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James Cummings talks The Everest and Melbourne Cup as well as Bivouac and Trekking

No person in Australian racing has more family history or a vested interest in races like The Everest and the Melbourne Cup than James Cummings and the Godolphin head trainer believes both races “complement each other” on the racing calendar.Racing NSW supremo Peter V’landys has never hidden the fact he sold The Everest as a…

No person in Australian racing has more family history or a vested interest in races like The Everest and the Melbourne Cup than James Cummings and the Godolphin head trainer believes both races “complement each other” on the racing calendar.

Racing NSW supremo Peter V’landys has never hidden the fact he sold The Everest as a disruptive event but four years on it’s brought much to the table – just like the Melbourne Cup and it’s 159 years of history.

“I don’t think either race does any harm to the other,” Cummings said.

“I feel that The Everest has this excitement, this sharpness, it’s Australian owned, a colonial product at weight-for-age, the best of the best that we have to offer coming together.

“It generates discussion and interest but the Melbourne Cup hasn’t lost it’s lustre.

“I’ll give you a snapshot of my experiences as a young boy. Breezing through the living room with Bart (Cummings) yelling at us to shut the door on the way out, there aren’t photo frames of sprint races up on his wall.

“There are photo frames of his Melbourne Cups and his Caulfield Cups.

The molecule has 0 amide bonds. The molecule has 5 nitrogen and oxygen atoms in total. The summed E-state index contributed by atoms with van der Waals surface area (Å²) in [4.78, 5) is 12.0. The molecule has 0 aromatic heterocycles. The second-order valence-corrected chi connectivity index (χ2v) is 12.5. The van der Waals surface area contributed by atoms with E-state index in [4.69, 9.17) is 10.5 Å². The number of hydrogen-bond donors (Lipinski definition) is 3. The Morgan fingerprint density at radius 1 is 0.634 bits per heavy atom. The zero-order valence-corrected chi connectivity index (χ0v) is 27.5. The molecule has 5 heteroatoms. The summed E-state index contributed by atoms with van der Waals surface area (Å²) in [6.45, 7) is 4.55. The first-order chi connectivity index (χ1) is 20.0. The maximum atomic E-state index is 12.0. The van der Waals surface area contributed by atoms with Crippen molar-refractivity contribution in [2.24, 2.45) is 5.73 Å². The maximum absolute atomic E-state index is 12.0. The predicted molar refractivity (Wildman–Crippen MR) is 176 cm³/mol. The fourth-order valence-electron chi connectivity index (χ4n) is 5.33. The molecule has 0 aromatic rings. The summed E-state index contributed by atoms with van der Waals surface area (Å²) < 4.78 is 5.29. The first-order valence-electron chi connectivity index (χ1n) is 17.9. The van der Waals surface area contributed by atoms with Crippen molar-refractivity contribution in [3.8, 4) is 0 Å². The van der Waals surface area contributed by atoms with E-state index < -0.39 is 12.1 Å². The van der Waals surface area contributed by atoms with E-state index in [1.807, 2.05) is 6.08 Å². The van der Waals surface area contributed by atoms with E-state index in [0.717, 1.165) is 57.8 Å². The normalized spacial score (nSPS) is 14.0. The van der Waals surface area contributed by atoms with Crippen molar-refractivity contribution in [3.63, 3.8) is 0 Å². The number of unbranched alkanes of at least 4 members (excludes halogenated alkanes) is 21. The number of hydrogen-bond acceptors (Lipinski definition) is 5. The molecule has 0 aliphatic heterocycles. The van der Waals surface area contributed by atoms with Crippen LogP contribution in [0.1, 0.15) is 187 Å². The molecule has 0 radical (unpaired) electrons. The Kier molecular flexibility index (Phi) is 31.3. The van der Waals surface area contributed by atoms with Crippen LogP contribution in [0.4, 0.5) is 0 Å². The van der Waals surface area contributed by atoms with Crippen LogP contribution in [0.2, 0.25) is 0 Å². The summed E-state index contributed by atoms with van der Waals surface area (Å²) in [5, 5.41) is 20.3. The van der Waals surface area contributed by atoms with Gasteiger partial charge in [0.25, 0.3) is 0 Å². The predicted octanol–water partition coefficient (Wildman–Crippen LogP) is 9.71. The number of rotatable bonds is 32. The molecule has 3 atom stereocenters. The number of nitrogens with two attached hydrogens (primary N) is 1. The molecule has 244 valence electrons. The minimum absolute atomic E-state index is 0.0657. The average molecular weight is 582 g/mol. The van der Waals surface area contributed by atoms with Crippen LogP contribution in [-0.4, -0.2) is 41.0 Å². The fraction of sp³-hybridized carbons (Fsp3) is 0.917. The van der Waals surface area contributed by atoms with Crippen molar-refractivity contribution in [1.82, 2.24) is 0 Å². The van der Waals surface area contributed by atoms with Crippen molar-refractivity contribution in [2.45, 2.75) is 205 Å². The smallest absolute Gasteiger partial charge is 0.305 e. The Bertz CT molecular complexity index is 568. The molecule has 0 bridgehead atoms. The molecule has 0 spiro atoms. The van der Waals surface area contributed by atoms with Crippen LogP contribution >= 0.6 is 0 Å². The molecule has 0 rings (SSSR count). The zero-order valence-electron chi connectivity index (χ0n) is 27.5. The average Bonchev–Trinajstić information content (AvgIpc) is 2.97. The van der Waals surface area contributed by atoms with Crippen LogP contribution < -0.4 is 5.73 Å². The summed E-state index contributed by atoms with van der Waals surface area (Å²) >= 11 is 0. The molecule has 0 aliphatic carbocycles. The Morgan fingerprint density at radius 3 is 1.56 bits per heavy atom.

“The people that are interested in The Everest are watching Cup day and those going to the Cup are keeping their eyes on The Everest.


“Racing now has the audience totally engaged from October and maybe even earlier.

“There are only two races that I’ve ever been involved in during my career so far, and the record will show I haven’t had one loom up in the Caulfield Cup, but The Everest and the Melbourne Cup are the only two races where I have been fiercely moved by the experience without winning.

“The elation I felt when Precedence ran home strongly to run sixth in my first Melbourne Cup and running third in The Everest with Osborne Bulls was more than most of my Group One wins.

“No other race has made me feel like these two races did. They are something else.”

For Cummings, who has twice placed third in The Everest with Osborne Bulls in 2018 and Trekking last year, The Everest has done more for the Australian racing industry than anyone would have believed when the race was announced on February 1, 2017.

“The Everest will be a game-changer for racing in Sydney and provide a stage for showcasing the best Australian sprinters against leading international contenders,” Racing NSW chairman Russell Balding said at the launch.

“It hasn’t had long to test the market but what the race has achieved has surpassed expectations and is assisting the Australian breeding landscape to further shape our breeding industry,” Cummings said.

“How can I justify that?

“The fact that Exceedance won Victoria’s single most important three-year-old sprint (Coolmore Stud Stakes), one of the two most important three-year-old sprint races in the country, and he goes to stud (Vinery) with a set fee ($38,500 inc GST) in an environment where stallion fees are under pressure and concurrently a non-Group One-winning colt (Yes Yes Yes) from the same vintage won The Everest and joined the roster from a competing farm (Coolmore) with exactly the same fee.

“That tells me this race is already helping to shape the breed.

“There is no set narrative to The Everest. The race has a longer and broader narrative than every other race and it’s so engaging.

“The race changes every year and I think that’s what sets it apart. It’s the intrigue that is one of the successful ingredients.

“I think that’s what’s proven to be a real hit with the racing audience.